Gross pollutant stormwater trap installed at Paget as part of a management program that includes monitoring the type and quantity of debris collected from industrial and urban areas.
Summary of progress
The Mackay City catchment area is subject to pressures and demands of multiple high intensity land uses that include cane production, urban and industrial development, and to a lesser but significant level, grazing. A little under 15% of the catchment is National Park with approximately 10% identified as wetlands.
In 2007, the Mackay City catchment area freshwater systems were rated as being in relatively poor ecological condition compared with other catchment areas in the Mackay Whitsunday region. The estuarine area of the catchment is considered amongst the lowest rated in the region. Between 2007 and 2013, there has been considerable effort
to improve agricultural and urban water quality management. As a result, the water quality of the Mackay City catchment area has improved, however efforts will need to continue to meet community values for ecosystem health and water quality health.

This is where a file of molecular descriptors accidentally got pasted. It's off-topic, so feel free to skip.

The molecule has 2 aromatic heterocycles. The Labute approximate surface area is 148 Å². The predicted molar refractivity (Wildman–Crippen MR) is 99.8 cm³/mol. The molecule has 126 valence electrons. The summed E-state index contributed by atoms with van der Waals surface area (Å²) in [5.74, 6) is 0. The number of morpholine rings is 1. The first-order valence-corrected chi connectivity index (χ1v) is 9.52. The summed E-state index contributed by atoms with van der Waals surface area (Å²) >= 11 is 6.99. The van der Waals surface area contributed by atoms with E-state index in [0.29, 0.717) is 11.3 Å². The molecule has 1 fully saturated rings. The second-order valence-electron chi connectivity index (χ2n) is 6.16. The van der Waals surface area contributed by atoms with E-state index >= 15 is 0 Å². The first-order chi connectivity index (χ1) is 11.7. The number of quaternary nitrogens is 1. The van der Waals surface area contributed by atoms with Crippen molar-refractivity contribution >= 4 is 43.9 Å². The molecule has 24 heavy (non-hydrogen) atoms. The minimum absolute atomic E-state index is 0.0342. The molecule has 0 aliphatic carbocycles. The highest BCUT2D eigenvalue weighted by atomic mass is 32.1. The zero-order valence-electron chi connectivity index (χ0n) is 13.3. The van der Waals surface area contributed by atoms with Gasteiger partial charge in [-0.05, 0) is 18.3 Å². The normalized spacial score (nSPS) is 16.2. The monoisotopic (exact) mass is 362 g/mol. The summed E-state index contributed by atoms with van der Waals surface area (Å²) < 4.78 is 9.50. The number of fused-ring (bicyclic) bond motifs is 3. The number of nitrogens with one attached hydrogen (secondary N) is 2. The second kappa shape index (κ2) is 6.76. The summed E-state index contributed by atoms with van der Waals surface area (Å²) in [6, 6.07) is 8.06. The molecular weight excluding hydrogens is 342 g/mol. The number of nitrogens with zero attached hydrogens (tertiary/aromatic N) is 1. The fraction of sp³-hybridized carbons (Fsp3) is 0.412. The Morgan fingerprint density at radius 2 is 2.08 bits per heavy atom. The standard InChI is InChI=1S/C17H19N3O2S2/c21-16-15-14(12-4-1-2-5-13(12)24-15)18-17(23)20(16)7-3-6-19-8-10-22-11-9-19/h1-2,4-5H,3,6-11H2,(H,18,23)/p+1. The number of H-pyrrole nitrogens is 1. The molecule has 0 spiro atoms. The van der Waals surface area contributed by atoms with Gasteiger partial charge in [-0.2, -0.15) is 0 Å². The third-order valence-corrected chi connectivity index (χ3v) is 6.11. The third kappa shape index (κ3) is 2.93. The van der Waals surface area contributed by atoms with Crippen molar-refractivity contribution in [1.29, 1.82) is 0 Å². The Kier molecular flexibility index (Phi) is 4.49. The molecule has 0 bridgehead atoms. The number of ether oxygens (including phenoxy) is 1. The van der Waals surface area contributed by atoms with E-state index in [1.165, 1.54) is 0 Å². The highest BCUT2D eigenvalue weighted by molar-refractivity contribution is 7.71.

Grazing and cane management practices that reduce nitrogen and phosphorus loads are the highest priority for continued water quality improvement in the Mackay City catchment. As marine risk exposure from pesticide and nutrient loads is rated as high in the near shore environments, management practices that reduce other nutrients and residual herbicides, particularly diuron, are also a priority.
All system repair actions that improve fish habitat and species richness are critical to improve the poor ecological health rating for the Mackay City catchment. Investment in estuary and mangrove restoration to improve ecological condition is also crucial to build the resilience of coastal systems.